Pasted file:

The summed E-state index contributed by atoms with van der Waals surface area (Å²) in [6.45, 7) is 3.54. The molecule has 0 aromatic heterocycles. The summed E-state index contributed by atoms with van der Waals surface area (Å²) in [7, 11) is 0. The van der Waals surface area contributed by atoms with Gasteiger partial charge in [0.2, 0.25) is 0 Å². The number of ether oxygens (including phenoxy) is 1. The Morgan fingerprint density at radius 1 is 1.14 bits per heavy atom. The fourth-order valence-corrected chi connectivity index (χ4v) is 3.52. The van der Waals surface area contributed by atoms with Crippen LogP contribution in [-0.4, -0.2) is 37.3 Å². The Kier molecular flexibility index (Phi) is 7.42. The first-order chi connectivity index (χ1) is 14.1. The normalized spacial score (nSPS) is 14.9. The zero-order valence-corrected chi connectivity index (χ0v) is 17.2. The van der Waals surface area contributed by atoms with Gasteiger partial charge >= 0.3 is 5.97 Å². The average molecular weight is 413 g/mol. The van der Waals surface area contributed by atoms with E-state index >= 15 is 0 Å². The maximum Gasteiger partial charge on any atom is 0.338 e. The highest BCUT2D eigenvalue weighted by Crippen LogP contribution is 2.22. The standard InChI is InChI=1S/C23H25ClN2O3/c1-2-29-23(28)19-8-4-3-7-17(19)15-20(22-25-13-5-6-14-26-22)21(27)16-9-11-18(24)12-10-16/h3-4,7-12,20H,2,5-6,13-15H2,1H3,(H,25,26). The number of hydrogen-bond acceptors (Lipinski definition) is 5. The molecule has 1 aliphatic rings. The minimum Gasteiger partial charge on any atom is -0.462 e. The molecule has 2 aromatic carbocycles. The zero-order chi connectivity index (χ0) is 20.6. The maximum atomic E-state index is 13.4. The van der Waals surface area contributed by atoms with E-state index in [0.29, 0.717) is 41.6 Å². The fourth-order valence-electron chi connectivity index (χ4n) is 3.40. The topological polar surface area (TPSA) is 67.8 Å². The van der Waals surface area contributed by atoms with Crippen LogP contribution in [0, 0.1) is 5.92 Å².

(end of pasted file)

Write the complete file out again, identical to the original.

The summed E-state index contributed by atoms with van der Waals surface area (Å²) in [6.45, 7) is 3.54. The molecule has 0 aromatic heterocycles. The summed E-state index contributed by atoms with van der Waals surface area (Å²) in [7, 11) is 0. The van der Waals surface area contributed by atoms with Gasteiger partial charge in [0.2, 0.25) is 0 Å². The number of ether oxygens (including phenoxy) is 1. The Morgan fingerprint density at radius 1 is 1.14 bits per heavy atom. The fourth-order valence-corrected chi connectivity index (χ4v) is 3.52. The van der Waals surface area contributed by atoms with Crippen LogP contribution in [-0.4, -0.2) is 37.3 Å². The Kier molecular flexibility index (Phi) is 7.42. The first-order chi connectivity index (χ1) is 14.1. The normalized spacial score (nSPS) is 14.9. The zero-order valence-corrected chi connectivity index (χ0v) is 17.2. The van der Waals surface area contributed by atoms with Gasteiger partial charge >= 0.3 is 5.97 Å². The average molecular weight is 413 g/mol. The van der Waals surface area contributed by atoms with E-state index >= 15 is 0 Å². The maximum Gasteiger partial charge on any atom is 0.338 e. The highest BCUT2D eigenvalue weighted by Crippen LogP contribution is 2.22. The standard InChI is InChI=1S/C23H25ClN2O3/c1-2-29-23(28)19-8-4-3-7-17(19)15-20(22-25-13-5-6-14-26-22)21(27)16-9-11-18(24)12-10-16/h3-4,7-12,20H,2,5-6,13-15H2,1H3,(H,25,26). The number of hydrogen-bond acceptors (Lipinski definition) is 5. The molecule has 1 aliphatic rings. The minimum Gasteiger partial charge on any atom is -0.462 e. The molecule has 2 aromatic carbocycles. The zero-order chi connectivity index (χ0) is 20.6. The maximum atomic E-state index is 13.4. The van der Waals surface area contributed by atoms with E-state index in [0.29, 0.717) is 41.6 Å². The fourth-order valence-electron chi connectivity index (χ4n) is 3.40. The topological polar surface area (TPSA) is 67.8 Å². The van der Waals surface area contributed by atoms with Crippen LogP contribution in [0, 0.1) is 5.92 Å².